London. A city of over 8 million people. A vast, sprawling metropolis. A dense urban environment and centre of business, culture and history.
How do you even begin to visually represent this city? Where do you start?
In “No Place Like Home” Jonathan Donovan explores and exposes London’s diversity through its people – their habitats and lifestyles.
He reveals the private spaces and closed doors of stately villas, social housing, squatter homes, narrowboats, flats, vans, shacks and modern extensions. He shows us: rich and poor; classical architecture and suburban semi; rental homes and homeownership.
Donovan tell us about life in London, as a time and a place. It is a slice through the heart of a huge city with a vast housing stock, that has been built and re-built over many centuries. And people live, and have to live, in odd places, or wherever they can.
These are more than just photographs. Donovan combines each image with a short audio so that we hear the resident’s voice and their story as snatches of dialogue.
Each image is beautifully shot and captures the quality and patina of each homespace. From a home that is cluttered with personal possessions to one that has only the bare basics of homelife. People living up high, in the sky and down undergound. He contrasts the rich, ornate and multi-layered with the smooth, gleaming white. Home, as a small apartment shared with family, a house of multiple occupancy, and home, a van – which, technically, is homelessness.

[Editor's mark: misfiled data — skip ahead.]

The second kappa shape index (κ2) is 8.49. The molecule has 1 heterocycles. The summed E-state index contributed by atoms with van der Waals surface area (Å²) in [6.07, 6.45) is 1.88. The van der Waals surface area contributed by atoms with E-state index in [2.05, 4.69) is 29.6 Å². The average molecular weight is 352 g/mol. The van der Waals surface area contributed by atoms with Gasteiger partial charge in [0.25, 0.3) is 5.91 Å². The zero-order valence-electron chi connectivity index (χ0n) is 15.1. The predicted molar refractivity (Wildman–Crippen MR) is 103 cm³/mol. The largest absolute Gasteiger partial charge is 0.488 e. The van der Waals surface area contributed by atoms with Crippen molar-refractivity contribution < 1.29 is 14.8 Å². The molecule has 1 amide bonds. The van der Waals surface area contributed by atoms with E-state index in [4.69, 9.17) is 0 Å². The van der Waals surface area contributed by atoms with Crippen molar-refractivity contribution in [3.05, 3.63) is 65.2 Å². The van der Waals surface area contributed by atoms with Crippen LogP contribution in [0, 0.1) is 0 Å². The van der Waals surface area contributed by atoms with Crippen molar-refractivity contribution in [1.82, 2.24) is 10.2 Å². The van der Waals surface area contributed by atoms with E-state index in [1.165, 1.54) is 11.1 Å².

Pre-war, and post-war, suburban living for families and trendy apartments for city types. White stucco Georgian pillars and Edwardian terraces. Modernist towerblocks alongside Victorian villas, riverside apartment blocks and mansion blocks side by side with new social housing.
These are different people at different stages of life, with a past and future, with money in the bank – or not. People who work long hours, who share their home with strangers, who have a built a home for their families, who have inherited wealth and privilege, who suffer ill-health, or the difficulties of ageing.
Donovan enables us to put a face to a space, and vice versa. They are the same people we encounter in the street, that we work alongside, who serve us in shops, or we see on the underground, or on and from the bus. And this is where they live. And how it is for them. Because they must live somewhere – they have to sleep, leave and come back to some place they call home.
People who live in the same city but move in different circles and in different worlds. In public spaces our circles may overlap but in our private spaces we are worlds apart: segregated by wealth, opportunity, privilege and by space. Most of us will never be that person or have that lifestyle, that attitude, clothes, job, education and politics. In our own world most of us will never know anyone like this, or see where they live.
Creative and inspirational, yet deceptively simple, Jonathan Donovan’s work gets to the heart of a hidden world. These are places that most of us only ever see on TV: the police drama, fly on the wall documentary, costume serial, antiques show and news bulletin. Rich and rounded, Donovan reflects the spirit of London: what people think, what they look like, where they live and what matters most to them. Most of all his work is a measure of who we are, and where we are, right now.
Nuala Rooney, PhD